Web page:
The Restaurant Investor

I wrote the following article for partners of Braewick Holdings LP and readers of this blog. The article is on the story of Steak n Shake, Sardar Biglari, and what it takes for a restaurant to succeed. I’ve included the introduction here, but the entire article is in PDF format through the link below:

“The Restaurant Investor” by Max Olson

Phil Cooley and Sardar Biglari

In March, 2008, Sardar Biglari won the most important victory of his life. In an activist campaign to gain control of the board of directors of The Steak n Shake Company, Biglari and his partner received nearly triple the number of votes of the directors they were replacing.

It hadn’t been easy—their proxy fight with incumbent management had been going on for more than six months. Biglari and the entities he controlled first purchased seven percent of Steak n Shake during the summer of 2007. In August, the initial filing was made with the S.E.C. stating that Biglari had been in discussions with management. At this point, as with many activist investors, Biglari hoped that management would be open to his suggestions and criticisms of the company. He was the third largest owner of Steak n Shake at the time, holding more shares than all executive officers and directors combined. Only days earlier, C.E.O. Peter Dunn had unexpectedly resigned, stating his intent to “pursue other interests.” It seemed like the perfect time to reform the faltering restaurant chain.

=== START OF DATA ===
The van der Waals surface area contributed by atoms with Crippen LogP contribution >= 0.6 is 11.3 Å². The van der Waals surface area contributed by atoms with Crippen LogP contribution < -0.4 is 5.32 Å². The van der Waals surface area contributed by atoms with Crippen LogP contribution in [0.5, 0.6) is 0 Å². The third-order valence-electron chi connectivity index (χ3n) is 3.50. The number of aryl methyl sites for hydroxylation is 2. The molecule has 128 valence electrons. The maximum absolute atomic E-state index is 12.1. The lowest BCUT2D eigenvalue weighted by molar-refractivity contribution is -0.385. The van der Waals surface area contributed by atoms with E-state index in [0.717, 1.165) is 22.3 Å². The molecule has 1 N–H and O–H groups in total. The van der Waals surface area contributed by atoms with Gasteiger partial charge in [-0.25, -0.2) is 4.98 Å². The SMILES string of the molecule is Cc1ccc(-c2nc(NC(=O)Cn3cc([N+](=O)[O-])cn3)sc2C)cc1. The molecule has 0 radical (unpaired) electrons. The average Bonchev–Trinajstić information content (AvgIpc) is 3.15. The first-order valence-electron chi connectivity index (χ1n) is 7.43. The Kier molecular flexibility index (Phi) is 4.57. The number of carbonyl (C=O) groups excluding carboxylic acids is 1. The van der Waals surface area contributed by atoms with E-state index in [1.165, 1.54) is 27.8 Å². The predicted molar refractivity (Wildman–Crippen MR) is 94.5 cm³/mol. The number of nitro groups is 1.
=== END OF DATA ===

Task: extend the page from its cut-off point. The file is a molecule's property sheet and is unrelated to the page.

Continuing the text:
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The McDonald’s Success Story

I am currently in the process of researching and writing a long article on the restaurant industry, or more specifically Steak n Shake, McDonald’s, and In-N-Out Burger. I should have it finished in a few weeks or so. In the mean time, please enjoy the following excerpt of the article on McDonald’s:

McDonald's (courtesy of verandaparknews.com)

As Ray Kroc sat in his car, he watched a miracle unfold. The parking lot was full, the lines were long, and customers were leaving with an arm-full of food and a smile on their face. Kroc stopped a few to see what was going on: “You’ll get the best hamburger you ever ate for fifteen cents. And you don’t have to wait and mess around tipping waitresses.” He had travelled the country selling milkshake machines, visiting countless restaurants of all types. But he had never seen a merchandising operation like this. It was 1954; fourteen years after the McDonald brothers opened their small burger drive-in in the town of San Bernardino, California.

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